[Photo: Danny Jacobs]
“We repurposed all aspects of the design in service of one metric,” Parsons says. The result was the HERA telescope, where each dish measures about 46 feet across with a surface area of about 574 square feet. Currently, there are 19 antennas built, and the team recently received the $15.5 million in funding, which will enable them to build a total of 350 antennas over the next four years.


In order to measure wavelengths using a radio telescope like HERA, the telescope needs to have a metallic surface every tenth of a wavelength. To measure wavelengths that are two meters long–far longer than the wavelengths most radioastronomers measure–the researchers could use wire mesh instead of the metal plates that line the exterior of many telescopes. Parsons compared it to the screen on your microwave: Microwaves are bigger than the holes in the screen, so they reflect off the door, while regular light can pass through.

Mesh is not only significantly cheaper than solid metal, it’s also lighter. This has meant that team can use materials like wood and PVC pipe to support the mesh dishes because they are inexpensive and plentiful.

Still, when Parsons and his team built their prototype made of things you can buy in bulk at Home Depot, they weren’t considering the availability of materials in South Africa, where the telescope is located. So when their local partners began building on the ground, the team had to adjust its design to accommodate different standardized sizes of wood, the smaller abundance of PVC pipes (which are all blue in South Africa), and the availability of a construction support easily found in the U.S. that did not exist in the country.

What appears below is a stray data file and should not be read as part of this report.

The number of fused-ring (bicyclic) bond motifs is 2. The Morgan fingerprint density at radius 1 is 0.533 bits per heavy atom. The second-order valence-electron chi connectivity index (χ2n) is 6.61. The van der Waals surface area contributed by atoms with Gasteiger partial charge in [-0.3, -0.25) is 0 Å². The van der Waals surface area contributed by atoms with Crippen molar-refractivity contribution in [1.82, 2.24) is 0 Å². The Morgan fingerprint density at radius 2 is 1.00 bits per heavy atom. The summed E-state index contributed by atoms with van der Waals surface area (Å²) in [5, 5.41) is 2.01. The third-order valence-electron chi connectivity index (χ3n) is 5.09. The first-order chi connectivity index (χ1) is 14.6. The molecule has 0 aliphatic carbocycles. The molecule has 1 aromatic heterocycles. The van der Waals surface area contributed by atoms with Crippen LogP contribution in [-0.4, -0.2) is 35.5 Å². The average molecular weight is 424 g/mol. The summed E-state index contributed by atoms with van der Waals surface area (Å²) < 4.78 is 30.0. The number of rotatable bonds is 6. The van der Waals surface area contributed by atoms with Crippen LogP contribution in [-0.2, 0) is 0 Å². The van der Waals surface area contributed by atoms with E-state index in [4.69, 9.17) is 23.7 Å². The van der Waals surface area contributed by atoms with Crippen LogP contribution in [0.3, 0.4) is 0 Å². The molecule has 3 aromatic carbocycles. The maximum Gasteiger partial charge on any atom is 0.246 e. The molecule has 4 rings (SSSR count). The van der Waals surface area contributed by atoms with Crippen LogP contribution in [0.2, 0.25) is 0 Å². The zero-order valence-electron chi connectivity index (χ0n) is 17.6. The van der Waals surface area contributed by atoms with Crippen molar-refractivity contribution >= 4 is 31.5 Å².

[Photo: Danny Jacobs]
Not only are they using cheap, local materials–and local labor–the team is recycling technology that was used in the previous iteration of the project. And since the telescope is purpose-built for the experiment, they aren’t as worried about longevity. “We might end up using this telescope for other things, but it’s for the measurement we’re trying to do–finding the first stars,” Parsons says. “We need it to last for five or so years. That also informs the kinds of materials you end up wanting to use. PVC and wood, which degrade when you leave them out in the sun for years, are still viable building materials.”

For Parsons, the HERA telescope is the perfect marriage of practical, hands-on building and advanced technology.

“I grew up on a farm in western Colorado,” he says. “There, when you gotta put up a fence, you drill holes, you put in posts, you stretch wire between them. I like that these kinds of projects are this funny combo of amazing cosmology and science of the first stars and supercomputers, and digging holes and putting in telephone poles.”

About the author

Katharine Schwab is an associate editor at Co.Design based in New York who covers technology, design, and culture.